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It deters crime because politicians get elected that would have those crimes decriminalized, I guess. Pretty soon all drug crime and drug related crime would be off the books. Then money laundering, racketeering, and eventually murder. On the other hand, perhaps some new crimes would take their places like any broadly defined "hate crime." That could include voting the wrong way? Too funny! How do those guys get elected?
Do people really advocate the death penalty based on the idea that it is a crime deterrent?I've always thought that an odd way to think of the death penalty. To my way of thinking, unjustified murderers are morally worthless human beings. How do morally worthless people have any claim on their life? Why should our tax dollars be spent on sustaining their lives?The moral issue that supports the death penalty is not one of crime deterrence. It's of utility and putting society's resources to efficient use.
I would say that the death penalty is a bit of a crime deterrent, considering that person will never commit a crime again.
saying death penalty is deterrant is like saying you exterminate roaches to discourage the others. as far as deterrance goes, these days pretty much the only people who get the death penalty would be the kind whom it wouldn't deter, psychopaths and mass murderers.
"The moral issue that supports the death penalty is not one of crime deterrence. It's of utility and putting society's resources to efficient use."I would say that crime deterrence is an issue worthy of putting society's resources to efficient use.Anyway, re: the death penalty, if the penalty for stealing a loaf of bread is getting your hand cut off, you're going to be less likely to steal the bread. Imo, it's an obvious deterrence. There's no logical reason for it not to work as a deterrent unless you think crime is non-deterrable period. Imo, crime is obviously deterrable. The change in NY's crime rates over the past decade is imo obvious evidence of that.
It's commonly stated that there are several main goals of sentencing:1. Rehabilitation2. Incapacitation3. Deterrance4. PunishmentAs applied to the death penalty:1. Rehabilitation. Not a factor. A dead person cannot be rehabilitated.2. Incapacitation. Death is the ultimate incapacitation. It is physically impossible (barring a zombie infestation) for the executed to commit further crimes.3. Deterrance. The effectiveness of the death penalty as a deterrance is unclear. Some evidence suggests it is not much more effective than life in prison. However, there is good reason to believe that marginal cases might be dissuaded.4. Punishment. To me, this is the strongest case for the death penalty, and the one that is not addressed adequately by the anti-death-penalty crowd. For many people, there is an innate sense of justice and fairness that is satisfied unless this ultimate punishment is carried out for the most heinous of crimes; anything less seems like tacit approval.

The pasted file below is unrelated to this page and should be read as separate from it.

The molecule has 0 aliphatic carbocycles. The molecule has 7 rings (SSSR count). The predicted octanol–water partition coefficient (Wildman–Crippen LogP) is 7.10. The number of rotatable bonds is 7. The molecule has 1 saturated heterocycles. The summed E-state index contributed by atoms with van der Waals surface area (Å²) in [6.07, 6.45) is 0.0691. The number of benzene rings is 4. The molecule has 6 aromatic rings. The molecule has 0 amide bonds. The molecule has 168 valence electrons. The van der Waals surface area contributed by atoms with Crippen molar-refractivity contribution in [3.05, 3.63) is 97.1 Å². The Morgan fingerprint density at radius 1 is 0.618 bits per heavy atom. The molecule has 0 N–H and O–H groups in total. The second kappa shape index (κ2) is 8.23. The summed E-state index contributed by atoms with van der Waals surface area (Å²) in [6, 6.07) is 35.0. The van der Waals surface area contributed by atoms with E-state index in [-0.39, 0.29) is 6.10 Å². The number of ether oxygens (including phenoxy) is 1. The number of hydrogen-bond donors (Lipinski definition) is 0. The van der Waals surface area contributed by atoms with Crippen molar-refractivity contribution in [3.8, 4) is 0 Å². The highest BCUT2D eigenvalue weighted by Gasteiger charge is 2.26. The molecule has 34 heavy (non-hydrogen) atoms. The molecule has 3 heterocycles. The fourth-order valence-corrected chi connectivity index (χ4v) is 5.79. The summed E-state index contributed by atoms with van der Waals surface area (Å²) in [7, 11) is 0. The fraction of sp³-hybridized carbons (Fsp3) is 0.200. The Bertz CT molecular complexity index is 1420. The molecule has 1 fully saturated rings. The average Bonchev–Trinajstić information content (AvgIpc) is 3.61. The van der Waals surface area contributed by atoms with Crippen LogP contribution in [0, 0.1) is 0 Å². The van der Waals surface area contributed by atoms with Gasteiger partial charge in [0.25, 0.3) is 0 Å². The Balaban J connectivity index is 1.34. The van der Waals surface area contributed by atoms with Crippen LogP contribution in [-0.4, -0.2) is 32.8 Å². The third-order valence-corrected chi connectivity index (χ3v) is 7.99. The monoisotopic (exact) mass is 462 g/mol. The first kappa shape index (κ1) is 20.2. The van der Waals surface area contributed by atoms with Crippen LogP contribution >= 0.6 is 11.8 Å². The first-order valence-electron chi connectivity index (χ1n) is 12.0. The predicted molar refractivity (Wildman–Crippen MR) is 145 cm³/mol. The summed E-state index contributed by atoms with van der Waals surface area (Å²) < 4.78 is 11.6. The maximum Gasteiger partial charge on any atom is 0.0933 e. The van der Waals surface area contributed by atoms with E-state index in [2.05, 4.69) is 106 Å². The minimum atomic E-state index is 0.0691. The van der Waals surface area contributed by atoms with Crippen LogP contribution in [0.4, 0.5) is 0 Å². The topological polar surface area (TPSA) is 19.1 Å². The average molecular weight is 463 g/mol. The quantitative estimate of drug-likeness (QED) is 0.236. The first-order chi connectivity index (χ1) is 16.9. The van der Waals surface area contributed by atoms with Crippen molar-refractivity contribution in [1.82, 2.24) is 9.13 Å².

Excellent point, Abraham.Another thing about the anti-death penalty crowd that I don't get is they are so focused on procedural errors and/or racism that they conclude the death penalty must never be applied.But these arguments conflate two issues: (1) the procedural issues leading up to the execution, and (2) execution itself. If people are wrongly convicted, or if convictions are racist (i.e., more blacks are sent to death row than whites) then that would suggest that everything up to the point of execution needs to be reconsidered, not the death penalty itself.People will say "well, don't you want to make sure that we don't execute someone who's truly innocent?" Fair enough. But there are also people whose guilt is quite obvious (OJ Simpson and Timothy McVeigh are the ones that come to mind, but there are many, many others).
During the 2000 Presidential Debates, Bush cited the deterrent effect of the death penalty as the main reason he supported it.
Statistically, there is little or no evidence that the death penalty is a deterrant. Whether or not we "think" it does isn't especially relevant.I personally don't agree with the death penalty except in the most extreme of cases and where DNA evidence is conclusive.
Dave and Abraham have it. The death penalty is, and should be, strictly for punishment. Deterrence doesn't and shouldn't shouldn't enter into it. And in fact if you listen to the anti-death penalty crowd, their argument is just that. However, lack of deterrent value is no reason not to employ it. And, as noted,there is the deterrent value derived from getting the murderers off the streets.
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